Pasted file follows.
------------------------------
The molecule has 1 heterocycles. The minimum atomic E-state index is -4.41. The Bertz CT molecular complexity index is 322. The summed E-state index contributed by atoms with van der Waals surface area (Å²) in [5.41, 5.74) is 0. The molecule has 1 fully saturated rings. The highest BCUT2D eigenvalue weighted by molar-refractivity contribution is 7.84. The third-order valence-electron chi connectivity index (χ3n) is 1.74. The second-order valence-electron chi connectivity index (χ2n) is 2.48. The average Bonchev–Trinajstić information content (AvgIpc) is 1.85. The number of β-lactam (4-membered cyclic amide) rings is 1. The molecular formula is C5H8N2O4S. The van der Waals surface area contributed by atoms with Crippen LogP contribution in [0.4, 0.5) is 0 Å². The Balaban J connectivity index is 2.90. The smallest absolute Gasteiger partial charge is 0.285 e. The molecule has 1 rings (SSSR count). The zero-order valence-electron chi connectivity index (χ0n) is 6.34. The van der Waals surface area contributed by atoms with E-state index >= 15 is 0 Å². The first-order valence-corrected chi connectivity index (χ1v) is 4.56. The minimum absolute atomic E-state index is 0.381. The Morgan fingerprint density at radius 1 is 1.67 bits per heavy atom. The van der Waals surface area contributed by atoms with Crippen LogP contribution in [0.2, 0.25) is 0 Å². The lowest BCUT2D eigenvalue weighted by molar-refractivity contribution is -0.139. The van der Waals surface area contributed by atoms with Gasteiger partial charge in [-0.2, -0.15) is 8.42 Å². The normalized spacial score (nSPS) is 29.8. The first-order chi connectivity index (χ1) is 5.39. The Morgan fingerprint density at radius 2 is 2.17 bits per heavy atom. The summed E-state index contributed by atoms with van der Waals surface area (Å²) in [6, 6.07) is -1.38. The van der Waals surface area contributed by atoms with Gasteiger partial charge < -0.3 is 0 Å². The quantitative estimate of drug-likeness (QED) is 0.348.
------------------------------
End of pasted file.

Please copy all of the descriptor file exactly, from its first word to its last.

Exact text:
The molecule has 1 heterocycles. The minimum atomic E-state index is -4.41. The Bertz CT molecular complexity index is 322. The summed E-state index contributed by atoms with van der Waals surface area (Å²) in [5.41, 5.74) is 0. The molecule has 1 fully saturated rings. The highest BCUT2D eigenvalue weighted by molar-refractivity contribution is 7.84. The third-order valence-electron chi connectivity index (χ3n) is 1.74. The second-order valence-electron chi connectivity index (χ2n) is 2.48. The average Bonchev–Trinajstić information content (AvgIpc) is 1.85. The number of β-lactam (4-membered cyclic amide) rings is 1. The molecular formula is C5H8N2O4S. The van der Waals surface area contributed by atoms with Crippen LogP contribution in [0.4, 0.5) is 0 Å². The Balaban J connectivity index is 2.90. The smallest absolute Gasteiger partial charge is 0.285 e. The molecule has 1 rings (SSSR count). The zero-order valence-electron chi connectivity index (χ0n) is 6.34. The van der Waals surface area contributed by atoms with E-state index >= 15 is 0 Å². The first-order valence-corrected chi connectivity index (χ1v) is 4.56. The minimum absolute atomic E-state index is 0.381. The Morgan fingerprint density at radius 1 is 1.67 bits per heavy atom. The van der Waals surface area contributed by atoms with Crippen LogP contribution in [0.2, 0.25) is 0 Å². The lowest BCUT2D eigenvalue weighted by molar-refractivity contribution is -0.139. The van der Waals surface area contributed by atoms with Gasteiger partial charge in [-0.2, -0.15) is 8.42 Å². The normalized spacial score (nSPS) is 29.8. The first-order chi connectivity index (χ1) is 5.39. The Morgan fingerprint density at radius 2 is 2.17 bits per heavy atom. The summed E-state index contributed by atoms with van der Waals surface area (Å²) in [6, 6.07) is -1.38. The van der Waals surface area contributed by atoms with Gasteiger partial charge < -0.3 is 0 Å². The quantitative estimate of drug-likeness (QED) is 0.348.